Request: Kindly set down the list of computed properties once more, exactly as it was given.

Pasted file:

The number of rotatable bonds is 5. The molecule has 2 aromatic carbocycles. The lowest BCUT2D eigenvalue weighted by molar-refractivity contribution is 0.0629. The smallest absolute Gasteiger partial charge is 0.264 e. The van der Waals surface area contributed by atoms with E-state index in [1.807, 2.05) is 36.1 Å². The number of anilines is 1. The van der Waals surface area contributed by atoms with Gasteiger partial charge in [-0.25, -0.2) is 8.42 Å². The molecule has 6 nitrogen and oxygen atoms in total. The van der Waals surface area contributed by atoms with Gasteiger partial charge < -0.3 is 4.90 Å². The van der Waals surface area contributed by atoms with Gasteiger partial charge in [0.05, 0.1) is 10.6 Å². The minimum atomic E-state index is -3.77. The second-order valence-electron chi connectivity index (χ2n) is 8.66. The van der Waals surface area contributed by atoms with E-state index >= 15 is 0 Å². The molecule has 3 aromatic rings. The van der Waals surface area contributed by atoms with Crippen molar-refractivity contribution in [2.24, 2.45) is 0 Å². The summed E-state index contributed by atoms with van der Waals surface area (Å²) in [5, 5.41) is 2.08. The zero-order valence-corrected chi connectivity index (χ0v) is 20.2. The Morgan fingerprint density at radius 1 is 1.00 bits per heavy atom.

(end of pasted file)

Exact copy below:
The number of rotatable bonds is 5. The molecule has 2 aromatic carbocycles. The lowest BCUT2D eigenvalue weighted by molar-refractivity contribution is 0.0629. The smallest absolute Gasteiger partial charge is 0.264 e. The van der Waals surface area contributed by atoms with E-state index in [1.807, 2.05) is 36.1 Å². The number of anilines is 1. The van der Waals surface area contributed by atoms with Gasteiger partial charge in [-0.25, -0.2) is 8.42 Å². The molecule has 6 nitrogen and oxygen atoms in total. The van der Waals surface area contributed by atoms with Gasteiger partial charge < -0.3 is 4.90 Å². The van der Waals surface area contributed by atoms with Gasteiger partial charge in [0.05, 0.1) is 10.6 Å². The minimum atomic E-state index is -3.77. The second-order valence-electron chi connectivity index (χ2n) is 8.66. The van der Waals surface area contributed by atoms with E-state index >= 15 is 0 Å². The molecule has 3 aromatic rings. The van der Waals surface area contributed by atoms with Crippen molar-refractivity contribution in [2.24, 2.45) is 0 Å². The summed E-state index contributed by atoms with van der Waals surface area (Å²) in [5, 5.41) is 2.08. The zero-order valence-corrected chi connectivity index (χ0v) is 20.2. The Morgan fingerprint density at radius 1 is 1.00 bits per heavy atom.